Palynology dating techniques
Paleontologists examine fossils of all kinds, but micropaleontology (the study of microscopic organisms) is perhaps the most useful method of dating because the remains of tiny organisms tend to be better preserved, more widely distributed, and may provide more precise age determinations than larger shells or bone material.
Thermal maturation levels in the Devonian and Carboniferous rocks of Ireland.
Typically, paleontological information is used in conjunction with other methods of relative or absolute age dating.
The most important tools for paleontologists are collections of fossils and paleontological reports (with fossil plates for identification) from other locations in the region or around the world.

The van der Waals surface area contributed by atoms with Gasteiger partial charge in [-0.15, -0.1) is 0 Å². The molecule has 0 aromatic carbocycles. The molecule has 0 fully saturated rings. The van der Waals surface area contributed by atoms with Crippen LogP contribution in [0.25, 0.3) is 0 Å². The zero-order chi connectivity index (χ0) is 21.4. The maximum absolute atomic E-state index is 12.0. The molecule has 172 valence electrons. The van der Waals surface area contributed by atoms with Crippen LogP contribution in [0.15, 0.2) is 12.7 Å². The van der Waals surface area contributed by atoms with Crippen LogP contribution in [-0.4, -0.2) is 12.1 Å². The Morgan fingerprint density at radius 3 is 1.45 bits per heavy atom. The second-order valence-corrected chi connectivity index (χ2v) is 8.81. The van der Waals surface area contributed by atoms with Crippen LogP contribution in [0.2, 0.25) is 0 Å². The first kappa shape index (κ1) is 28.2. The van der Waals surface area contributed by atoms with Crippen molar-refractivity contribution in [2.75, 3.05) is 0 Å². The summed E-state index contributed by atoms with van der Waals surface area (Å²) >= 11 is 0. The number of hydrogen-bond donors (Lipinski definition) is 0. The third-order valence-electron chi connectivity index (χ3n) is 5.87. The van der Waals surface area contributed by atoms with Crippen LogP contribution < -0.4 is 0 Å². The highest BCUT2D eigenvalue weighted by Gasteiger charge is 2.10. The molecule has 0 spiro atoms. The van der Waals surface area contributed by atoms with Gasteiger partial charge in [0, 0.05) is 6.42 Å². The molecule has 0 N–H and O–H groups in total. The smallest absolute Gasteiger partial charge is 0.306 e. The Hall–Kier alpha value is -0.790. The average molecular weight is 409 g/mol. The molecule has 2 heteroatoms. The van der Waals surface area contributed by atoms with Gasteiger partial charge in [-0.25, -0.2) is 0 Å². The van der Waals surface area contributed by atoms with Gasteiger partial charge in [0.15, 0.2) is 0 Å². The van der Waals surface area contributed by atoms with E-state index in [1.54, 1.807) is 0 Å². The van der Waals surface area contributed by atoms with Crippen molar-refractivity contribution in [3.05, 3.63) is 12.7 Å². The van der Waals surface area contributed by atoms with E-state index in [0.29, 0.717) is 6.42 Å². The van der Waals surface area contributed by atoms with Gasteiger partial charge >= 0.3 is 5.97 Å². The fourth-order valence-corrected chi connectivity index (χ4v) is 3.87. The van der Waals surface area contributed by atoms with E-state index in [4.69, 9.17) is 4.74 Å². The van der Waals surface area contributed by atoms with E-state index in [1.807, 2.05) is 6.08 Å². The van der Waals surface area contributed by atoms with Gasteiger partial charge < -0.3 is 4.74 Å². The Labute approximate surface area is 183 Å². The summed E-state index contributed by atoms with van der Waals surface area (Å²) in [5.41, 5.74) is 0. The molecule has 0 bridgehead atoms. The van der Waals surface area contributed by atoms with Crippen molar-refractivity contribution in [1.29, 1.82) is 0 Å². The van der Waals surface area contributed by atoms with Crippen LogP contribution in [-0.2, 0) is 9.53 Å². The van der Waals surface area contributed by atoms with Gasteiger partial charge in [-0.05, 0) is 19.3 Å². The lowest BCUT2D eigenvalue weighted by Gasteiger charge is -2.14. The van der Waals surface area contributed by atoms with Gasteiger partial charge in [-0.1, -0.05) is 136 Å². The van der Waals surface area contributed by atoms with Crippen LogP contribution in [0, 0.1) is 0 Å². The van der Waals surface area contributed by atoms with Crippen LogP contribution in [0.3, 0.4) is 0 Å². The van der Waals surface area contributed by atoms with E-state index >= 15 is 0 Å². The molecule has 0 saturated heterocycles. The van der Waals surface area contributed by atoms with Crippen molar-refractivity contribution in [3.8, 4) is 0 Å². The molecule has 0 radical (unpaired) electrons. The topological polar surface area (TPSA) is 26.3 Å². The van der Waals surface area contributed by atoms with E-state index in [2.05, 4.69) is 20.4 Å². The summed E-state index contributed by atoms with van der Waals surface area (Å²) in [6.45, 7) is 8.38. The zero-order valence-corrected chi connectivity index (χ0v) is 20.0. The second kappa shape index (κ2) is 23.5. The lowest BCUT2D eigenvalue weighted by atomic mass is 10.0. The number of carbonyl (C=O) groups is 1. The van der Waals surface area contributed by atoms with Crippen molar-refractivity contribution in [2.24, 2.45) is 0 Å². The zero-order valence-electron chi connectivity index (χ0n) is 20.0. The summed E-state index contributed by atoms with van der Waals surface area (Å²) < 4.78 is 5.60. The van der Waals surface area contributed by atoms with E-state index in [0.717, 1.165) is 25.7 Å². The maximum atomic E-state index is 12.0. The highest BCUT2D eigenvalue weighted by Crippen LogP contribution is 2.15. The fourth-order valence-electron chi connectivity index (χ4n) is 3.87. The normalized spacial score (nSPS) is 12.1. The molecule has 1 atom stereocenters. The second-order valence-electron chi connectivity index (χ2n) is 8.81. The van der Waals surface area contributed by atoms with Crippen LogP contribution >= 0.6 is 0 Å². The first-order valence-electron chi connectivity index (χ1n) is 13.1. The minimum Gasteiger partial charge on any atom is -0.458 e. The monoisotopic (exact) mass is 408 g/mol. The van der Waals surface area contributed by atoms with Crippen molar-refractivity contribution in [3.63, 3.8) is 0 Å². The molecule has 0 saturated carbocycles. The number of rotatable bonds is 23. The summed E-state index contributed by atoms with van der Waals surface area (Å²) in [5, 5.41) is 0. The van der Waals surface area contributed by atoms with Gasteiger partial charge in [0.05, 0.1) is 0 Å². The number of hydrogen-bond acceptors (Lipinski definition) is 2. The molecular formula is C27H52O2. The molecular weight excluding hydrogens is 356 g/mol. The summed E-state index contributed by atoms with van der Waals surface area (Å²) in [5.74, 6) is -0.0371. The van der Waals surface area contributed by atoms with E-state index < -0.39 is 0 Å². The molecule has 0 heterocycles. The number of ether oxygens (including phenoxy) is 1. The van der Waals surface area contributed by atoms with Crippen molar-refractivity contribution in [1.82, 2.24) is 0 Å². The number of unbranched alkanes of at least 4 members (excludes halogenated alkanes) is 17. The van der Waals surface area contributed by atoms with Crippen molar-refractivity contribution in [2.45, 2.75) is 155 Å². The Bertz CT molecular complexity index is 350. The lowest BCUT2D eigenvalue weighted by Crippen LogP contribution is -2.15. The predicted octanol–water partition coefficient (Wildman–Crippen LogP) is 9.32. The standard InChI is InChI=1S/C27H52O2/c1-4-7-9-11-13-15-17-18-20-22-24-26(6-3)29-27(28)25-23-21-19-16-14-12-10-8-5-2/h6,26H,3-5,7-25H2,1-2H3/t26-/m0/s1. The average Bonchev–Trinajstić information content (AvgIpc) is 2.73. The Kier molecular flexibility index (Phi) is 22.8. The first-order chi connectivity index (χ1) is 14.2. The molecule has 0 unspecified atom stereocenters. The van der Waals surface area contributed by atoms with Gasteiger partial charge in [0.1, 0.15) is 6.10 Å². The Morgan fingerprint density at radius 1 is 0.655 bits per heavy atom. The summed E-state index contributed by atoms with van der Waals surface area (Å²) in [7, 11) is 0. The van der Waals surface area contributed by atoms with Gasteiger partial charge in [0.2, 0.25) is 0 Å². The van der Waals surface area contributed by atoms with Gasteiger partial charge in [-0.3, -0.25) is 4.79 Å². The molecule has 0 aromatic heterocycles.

Micropaleontologists and palynologists work with microscopes or scanning electron microscopes (SEM).
Paleontologists frequently work in conjunction with other scientists utilizing any number of other geochronology methods.
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A relative age is the age of a fossil organism, rock, or geologic feature or event defined relative to other organisms, rocks, or features or events rather than in terms of years.